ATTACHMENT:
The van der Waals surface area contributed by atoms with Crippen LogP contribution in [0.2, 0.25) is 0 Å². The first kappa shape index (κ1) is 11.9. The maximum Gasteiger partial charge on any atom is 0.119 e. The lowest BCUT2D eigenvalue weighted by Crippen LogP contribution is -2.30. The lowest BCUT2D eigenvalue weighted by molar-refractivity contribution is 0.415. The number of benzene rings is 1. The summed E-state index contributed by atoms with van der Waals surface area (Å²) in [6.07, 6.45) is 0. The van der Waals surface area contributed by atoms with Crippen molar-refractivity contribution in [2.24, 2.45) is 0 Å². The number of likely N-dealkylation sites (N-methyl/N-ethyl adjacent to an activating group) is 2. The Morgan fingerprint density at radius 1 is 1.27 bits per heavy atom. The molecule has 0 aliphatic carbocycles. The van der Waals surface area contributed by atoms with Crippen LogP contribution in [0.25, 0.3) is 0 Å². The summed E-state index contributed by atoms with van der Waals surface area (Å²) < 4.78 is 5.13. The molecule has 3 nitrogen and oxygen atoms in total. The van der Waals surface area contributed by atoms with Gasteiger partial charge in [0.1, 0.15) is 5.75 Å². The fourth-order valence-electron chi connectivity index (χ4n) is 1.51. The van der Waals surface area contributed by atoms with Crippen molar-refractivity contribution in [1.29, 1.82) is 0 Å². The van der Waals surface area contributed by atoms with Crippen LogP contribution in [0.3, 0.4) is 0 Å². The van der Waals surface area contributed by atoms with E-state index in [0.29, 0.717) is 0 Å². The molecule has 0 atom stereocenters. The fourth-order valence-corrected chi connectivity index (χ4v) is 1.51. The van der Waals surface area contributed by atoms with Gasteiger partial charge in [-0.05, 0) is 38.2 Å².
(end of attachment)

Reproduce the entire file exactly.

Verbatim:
The van der Waals surface area contributed by atoms with Crippen LogP contribution in [0.2, 0.25) is 0 Å². The first kappa shape index (κ1) is 11.9. The maximum Gasteiger partial charge on any atom is 0.119 e. The lowest BCUT2D eigenvalue weighted by Crippen LogP contribution is -2.30. The lowest BCUT2D eigenvalue weighted by molar-refractivity contribution is 0.415. The number of benzene rings is 1. The summed E-state index contributed by atoms with van der Waals surface area (Å²) in [6.07, 6.45) is 0. The van der Waals surface area contributed by atoms with Crippen molar-refractivity contribution in [2.24, 2.45) is 0 Å². The number of likely N-dealkylation sites (N-methyl/N-ethyl adjacent to an activating group) is 2. The Morgan fingerprint density at radius 1 is 1.27 bits per heavy atom. The molecule has 0 aliphatic carbocycles. The van der Waals surface area contributed by atoms with Crippen LogP contribution in [0.25, 0.3) is 0 Å². The summed E-state index contributed by atoms with van der Waals surface area (Å²) < 4.78 is 5.13. The molecule has 3 nitrogen and oxygen atoms in total. The van der Waals surface area contributed by atoms with Gasteiger partial charge in [0.1, 0.15) is 5.75 Å². The fourth-order valence-electron chi connectivity index (χ4n) is 1.51. The van der Waals surface area contributed by atoms with Crippen molar-refractivity contribution in [1.29, 1.82) is 0 Å². The van der Waals surface area contributed by atoms with Crippen LogP contribution in [0.3, 0.4) is 0 Å². The van der Waals surface area contributed by atoms with E-state index in [0.29, 0.717) is 0 Å². The molecule has 0 atom stereocenters. The fourth-order valence-corrected chi connectivity index (χ4v) is 1.51. The van der Waals surface area contributed by atoms with Gasteiger partial charge in [-0.05, 0) is 38.2 Å².